On Tuesday October 12, students arrived on campus to find that YPY had started advertising an event we are hosting this fall: Jojo Ruba of the Canadian Centre for Bioethical Reform (CCBR) is coming to give a presentation called “Echoes of the Holocaust”, which compares abortion to genocide. On Wednesday October 13, we arrived on campus to find that the outdoor chalking advertising the event had been surrounded with phrases including “anti-choice”, “false information”, and “hate speech”. I’d like to address the accusations made by these chalkers, and once again encourage anyone who disagrees with or questions the views of YPY and/or CCBR to come out to the presentation and bring their questions for the question period at the end. I feel like I’m once again responding to the same old ad hominem attacks that miss the point of the abortion issue almost entirely, and I’d like to put things back into perspective. We don’t need to talk about what kind of people pro-lifers are; we need to talk about whether the unborn are people.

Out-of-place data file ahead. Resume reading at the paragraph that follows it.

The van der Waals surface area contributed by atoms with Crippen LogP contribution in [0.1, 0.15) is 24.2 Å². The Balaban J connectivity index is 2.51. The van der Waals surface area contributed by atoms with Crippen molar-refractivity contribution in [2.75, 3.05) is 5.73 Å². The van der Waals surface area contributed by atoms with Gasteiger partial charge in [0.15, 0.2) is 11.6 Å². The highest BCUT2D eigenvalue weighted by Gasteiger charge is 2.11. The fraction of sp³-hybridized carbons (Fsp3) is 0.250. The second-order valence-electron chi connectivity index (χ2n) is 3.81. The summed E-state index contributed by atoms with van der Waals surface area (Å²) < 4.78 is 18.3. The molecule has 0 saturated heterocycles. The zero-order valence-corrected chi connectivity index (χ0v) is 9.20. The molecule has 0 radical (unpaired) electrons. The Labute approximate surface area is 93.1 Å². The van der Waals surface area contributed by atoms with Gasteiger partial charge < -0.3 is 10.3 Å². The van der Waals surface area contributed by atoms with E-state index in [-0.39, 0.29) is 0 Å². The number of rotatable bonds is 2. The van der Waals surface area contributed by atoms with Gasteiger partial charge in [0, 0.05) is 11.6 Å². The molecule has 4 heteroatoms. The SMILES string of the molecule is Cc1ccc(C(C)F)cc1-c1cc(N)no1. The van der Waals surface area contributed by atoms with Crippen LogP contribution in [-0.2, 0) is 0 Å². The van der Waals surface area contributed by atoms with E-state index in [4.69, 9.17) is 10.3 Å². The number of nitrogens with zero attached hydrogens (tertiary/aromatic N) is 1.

I’ll quote the chalk comments one by one and respond to them. If I miss any, feel free to add them in the comments.
“This presentation compares abortion to genocide.”/ “This presentation compares abortion to the Holocaust.”
This is true. The presentation compares abortion to genocide, and specifically to the Holocaust.
For a basic explanation as to why the comparison is made, check out “Is Abortion Genocide?” on CCBR’s website.
For a chart outlining parallels between abortion and other historical atrocities, check out “Is Abortion Comparable to Historical Atrocities?” on CCBR’s website.
Choice to do what? I’m pro-choice when it comes to who to vote for, what kind of food to eat, and many, many other things. I’m against some choices, though. I’m anti-choice when it comes to things like assault and murder. We have a lot of choices in life, but when our choices involve killing or harming other human beings, it quickly becomes obvious that some choices are wrong. Killing or harming other human beings is wrong.